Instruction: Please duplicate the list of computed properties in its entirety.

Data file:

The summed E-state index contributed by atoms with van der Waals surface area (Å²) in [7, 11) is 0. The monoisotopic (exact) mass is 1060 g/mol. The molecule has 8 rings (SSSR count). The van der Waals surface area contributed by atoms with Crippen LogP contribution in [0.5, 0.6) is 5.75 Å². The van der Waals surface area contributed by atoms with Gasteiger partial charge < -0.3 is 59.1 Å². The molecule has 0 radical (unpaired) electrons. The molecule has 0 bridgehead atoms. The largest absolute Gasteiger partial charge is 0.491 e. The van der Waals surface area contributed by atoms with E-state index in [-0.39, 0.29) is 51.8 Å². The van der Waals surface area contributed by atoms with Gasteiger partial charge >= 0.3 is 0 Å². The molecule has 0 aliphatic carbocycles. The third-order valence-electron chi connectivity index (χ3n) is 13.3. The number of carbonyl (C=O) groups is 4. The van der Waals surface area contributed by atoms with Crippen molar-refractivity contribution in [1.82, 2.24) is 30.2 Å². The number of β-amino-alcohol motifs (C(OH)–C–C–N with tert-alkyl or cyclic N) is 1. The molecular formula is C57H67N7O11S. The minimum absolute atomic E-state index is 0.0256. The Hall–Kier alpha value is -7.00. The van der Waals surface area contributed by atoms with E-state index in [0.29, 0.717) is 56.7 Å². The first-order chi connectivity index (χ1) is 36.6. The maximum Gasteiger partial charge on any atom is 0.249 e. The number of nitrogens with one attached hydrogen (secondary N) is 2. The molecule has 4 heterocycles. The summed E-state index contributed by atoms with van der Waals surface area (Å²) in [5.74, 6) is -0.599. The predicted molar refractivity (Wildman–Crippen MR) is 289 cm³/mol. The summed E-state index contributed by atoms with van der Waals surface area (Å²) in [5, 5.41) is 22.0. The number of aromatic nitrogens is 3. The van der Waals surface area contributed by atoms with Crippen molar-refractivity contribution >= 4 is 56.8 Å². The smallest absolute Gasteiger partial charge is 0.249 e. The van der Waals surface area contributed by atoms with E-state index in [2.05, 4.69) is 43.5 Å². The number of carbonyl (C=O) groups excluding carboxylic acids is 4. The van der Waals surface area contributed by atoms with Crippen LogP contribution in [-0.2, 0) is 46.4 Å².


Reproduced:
The summed E-state index contributed by atoms with van der Waals surface area (Å²) in [7, 11) is 0. The monoisotopic (exact) mass is 1060 g/mol. The molecule has 8 rings (SSSR count). The van der Waals surface area contributed by atoms with Crippen LogP contribution in [0.5, 0.6) is 5.75 Å². The van der Waals surface area contributed by atoms with Gasteiger partial charge < -0.3 is 59.1 Å². The molecule has 0 radical (unpaired) electrons. The molecule has 0 bridgehead atoms. The largest absolute Gasteiger partial charge is 0.491 e. The van der Waals surface area contributed by atoms with E-state index in [-0.39, 0.29) is 51.8 Å². The van der Waals surface area contributed by atoms with Gasteiger partial charge >= 0.3 is 0 Å². The molecule has 0 aliphatic carbocycles. The third-order valence-electron chi connectivity index (χ3n) is 13.3. The number of carbonyl (C=O) groups is 4. The van der Waals surface area contributed by atoms with Crippen molar-refractivity contribution in [1.82, 2.24) is 30.2 Å². The number of β-amino-alcohol motifs (C(OH)–C–C–N with tert-alkyl or cyclic N) is 1. The molecular formula is C57H67N7O11S. The minimum absolute atomic E-state index is 0.0256. The Hall–Kier alpha value is -7.00. The van der Waals surface area contributed by atoms with E-state index in [0.29, 0.717) is 56.7 Å². The first-order chi connectivity index (χ1) is 36.6. The maximum Gasteiger partial charge on any atom is 0.249 e. The number of nitrogens with one attached hydrogen (secondary N) is 2. The molecule has 4 heterocycles. The summed E-state index contributed by atoms with van der Waals surface area (Å²) in [5.74, 6) is -0.599. The predicted molar refractivity (Wildman–Crippen MR) is 289 cm³/mol. The summed E-state index contributed by atoms with van der Waals surface area (Å²) in [5, 5.41) is 22.0. The number of aromatic nitrogens is 3. The van der Waals surface area contributed by atoms with Crippen molar-refractivity contribution >= 4 is 56.8 Å². The smallest absolute Gasteiger partial charge is 0.249 e. The van der Waals surface area contributed by atoms with E-state index in [2.05, 4.69) is 43.5 Å². The number of carbonyl (C=O) groups excluding carboxylic acids is 4. The van der Waals surface area contributed by atoms with Crippen LogP contribution in [-0.2, 0) is 46.4 Å².